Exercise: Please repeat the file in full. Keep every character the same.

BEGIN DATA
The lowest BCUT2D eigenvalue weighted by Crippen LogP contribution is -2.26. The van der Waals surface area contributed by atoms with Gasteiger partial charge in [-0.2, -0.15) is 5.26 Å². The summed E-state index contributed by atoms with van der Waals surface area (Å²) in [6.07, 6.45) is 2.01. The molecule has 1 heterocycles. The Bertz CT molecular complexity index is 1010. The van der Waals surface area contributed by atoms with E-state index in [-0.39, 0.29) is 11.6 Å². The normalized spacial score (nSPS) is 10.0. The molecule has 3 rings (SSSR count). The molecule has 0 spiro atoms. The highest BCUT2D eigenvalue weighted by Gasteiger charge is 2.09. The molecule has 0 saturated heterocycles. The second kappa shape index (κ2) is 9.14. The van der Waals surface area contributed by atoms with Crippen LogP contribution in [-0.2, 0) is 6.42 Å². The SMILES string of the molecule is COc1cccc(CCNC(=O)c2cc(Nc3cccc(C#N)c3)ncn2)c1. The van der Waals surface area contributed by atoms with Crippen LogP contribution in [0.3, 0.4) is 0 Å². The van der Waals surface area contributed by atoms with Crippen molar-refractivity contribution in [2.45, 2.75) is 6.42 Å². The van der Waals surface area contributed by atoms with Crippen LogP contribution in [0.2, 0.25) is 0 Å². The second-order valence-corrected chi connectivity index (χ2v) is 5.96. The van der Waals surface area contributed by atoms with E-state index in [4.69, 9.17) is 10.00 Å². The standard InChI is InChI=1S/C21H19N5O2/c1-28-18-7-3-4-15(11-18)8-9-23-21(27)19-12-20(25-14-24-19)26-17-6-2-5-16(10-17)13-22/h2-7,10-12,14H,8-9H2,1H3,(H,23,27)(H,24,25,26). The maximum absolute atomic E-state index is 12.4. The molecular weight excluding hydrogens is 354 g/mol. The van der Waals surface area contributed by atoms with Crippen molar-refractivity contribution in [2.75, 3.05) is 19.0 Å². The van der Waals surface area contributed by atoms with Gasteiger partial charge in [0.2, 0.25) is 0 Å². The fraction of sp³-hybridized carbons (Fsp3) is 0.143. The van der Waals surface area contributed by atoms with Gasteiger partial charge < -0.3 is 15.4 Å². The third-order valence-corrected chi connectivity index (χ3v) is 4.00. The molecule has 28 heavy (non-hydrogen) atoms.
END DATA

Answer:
The lowest BCUT2D eigenvalue weighted by Crippen LogP contribution is -2.26. The van der Waals surface area contributed by atoms with Gasteiger partial charge in [-0.2, -0.15) is 5.26 Å². The summed E-state index contributed by atoms with van der Waals surface area (Å²) in [6.07, 6.45) is 2.01. The molecule has 1 heterocycles. The Bertz CT molecular complexity index is 1010. The van der Waals surface area contributed by atoms with E-state index in [-0.39, 0.29) is 11.6 Å². The normalized spacial score (nSPS) is 10.0. The molecule has 3 rings (SSSR count). The molecule has 0 spiro atoms. The highest BCUT2D eigenvalue weighted by Gasteiger charge is 2.09. The molecule has 0 saturated heterocycles. The second kappa shape index (κ2) is 9.14. The van der Waals surface area contributed by atoms with Crippen LogP contribution in [-0.2, 0) is 6.42 Å². The SMILES string of the molecule is COc1cccc(CCNC(=O)c2cc(Nc3cccc(C#N)c3)ncn2)c1. The van der Waals surface area contributed by atoms with Crippen LogP contribution in [0.3, 0.4) is 0 Å². The van der Waals surface area contributed by atoms with Crippen molar-refractivity contribution in [2.45, 2.75) is 6.42 Å². The van der Waals surface area contributed by atoms with Crippen LogP contribution in [0.2, 0.25) is 0 Å². The second-order valence-corrected chi connectivity index (χ2v) is 5.96. The van der Waals surface area contributed by atoms with E-state index in [4.69, 9.17) is 10.00 Å². The standard InChI is InChI=1S/C21H19N5O2/c1-28-18-7-3-4-15(11-18)8-9-23-21(27)19-12-20(25-14-24-19)26-17-6-2-5-16(10-17)13-22/h2-7,10-12,14H,8-9H2,1H3,(H,23,27)(H,24,25,26). The maximum absolute atomic E-state index is 12.4. The molecular weight excluding hydrogens is 354 g/mol. The van der Waals surface area contributed by atoms with Crippen molar-refractivity contribution in [2.75, 3.05) is 19.0 Å². The van der Waals surface area contributed by atoms with Gasteiger partial charge in [0.2, 0.25) is 0 Å². The fraction of sp³-hybridized carbons (Fsp3) is 0.143. The van der Waals surface area contributed by atoms with Gasteiger partial charge < -0.3 is 15.4 Å². The third-order valence-corrected chi connectivity index (χ3v) is 4.00. The molecule has 28 heavy (non-hydrogen) atoms.